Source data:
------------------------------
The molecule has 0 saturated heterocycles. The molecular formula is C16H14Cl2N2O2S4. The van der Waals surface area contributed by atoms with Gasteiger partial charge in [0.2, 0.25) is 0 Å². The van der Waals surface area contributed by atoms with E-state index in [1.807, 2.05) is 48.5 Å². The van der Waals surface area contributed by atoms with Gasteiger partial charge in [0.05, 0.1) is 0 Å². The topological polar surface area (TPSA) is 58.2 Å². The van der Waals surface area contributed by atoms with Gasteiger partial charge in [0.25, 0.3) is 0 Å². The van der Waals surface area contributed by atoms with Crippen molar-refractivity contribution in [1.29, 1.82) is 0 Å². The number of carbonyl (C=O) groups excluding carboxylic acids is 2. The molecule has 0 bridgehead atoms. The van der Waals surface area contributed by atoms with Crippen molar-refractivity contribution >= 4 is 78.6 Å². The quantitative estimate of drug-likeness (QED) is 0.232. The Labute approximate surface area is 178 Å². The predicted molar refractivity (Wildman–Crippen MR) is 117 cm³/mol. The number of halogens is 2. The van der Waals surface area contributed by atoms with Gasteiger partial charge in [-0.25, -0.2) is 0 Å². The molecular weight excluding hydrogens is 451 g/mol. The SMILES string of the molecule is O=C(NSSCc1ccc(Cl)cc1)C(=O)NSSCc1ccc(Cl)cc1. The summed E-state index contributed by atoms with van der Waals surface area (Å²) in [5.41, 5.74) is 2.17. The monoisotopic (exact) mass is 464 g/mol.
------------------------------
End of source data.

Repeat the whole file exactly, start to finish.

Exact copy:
The molecule has 0 saturated heterocycles. The molecular formula is C16H14Cl2N2O2S4. The van der Waals surface area contributed by atoms with Gasteiger partial charge in [0.2, 0.25) is 0 Å². The van der Waals surface area contributed by atoms with E-state index in [1.807, 2.05) is 48.5 Å². The van der Waals surface area contributed by atoms with Gasteiger partial charge in [0.05, 0.1) is 0 Å². The topological polar surface area (TPSA) is 58.2 Å². The van der Waals surface area contributed by atoms with Gasteiger partial charge in [0.25, 0.3) is 0 Å². The van der Waals surface area contributed by atoms with Crippen molar-refractivity contribution in [1.29, 1.82) is 0 Å². The number of carbonyl (C=O) groups excluding carboxylic acids is 2. The molecule has 0 bridgehead atoms. The van der Waals surface area contributed by atoms with Crippen molar-refractivity contribution >= 4 is 78.6 Å². The quantitative estimate of drug-likeness (QED) is 0.232. The Labute approximate surface area is 178 Å². The predicted molar refractivity (Wildman–Crippen MR) is 117 cm³/mol. The number of halogens is 2. The van der Waals surface area contributed by atoms with Gasteiger partial charge in [-0.25, -0.2) is 0 Å². The molecular weight excluding hydrogens is 451 g/mol. The SMILES string of the molecule is O=C(NSSCc1ccc(Cl)cc1)C(=O)NSSCc1ccc(Cl)cc1. The summed E-state index contributed by atoms with van der Waals surface area (Å²) in [5.41, 5.74) is 2.17. The monoisotopic (exact) mass is 464 g/mol.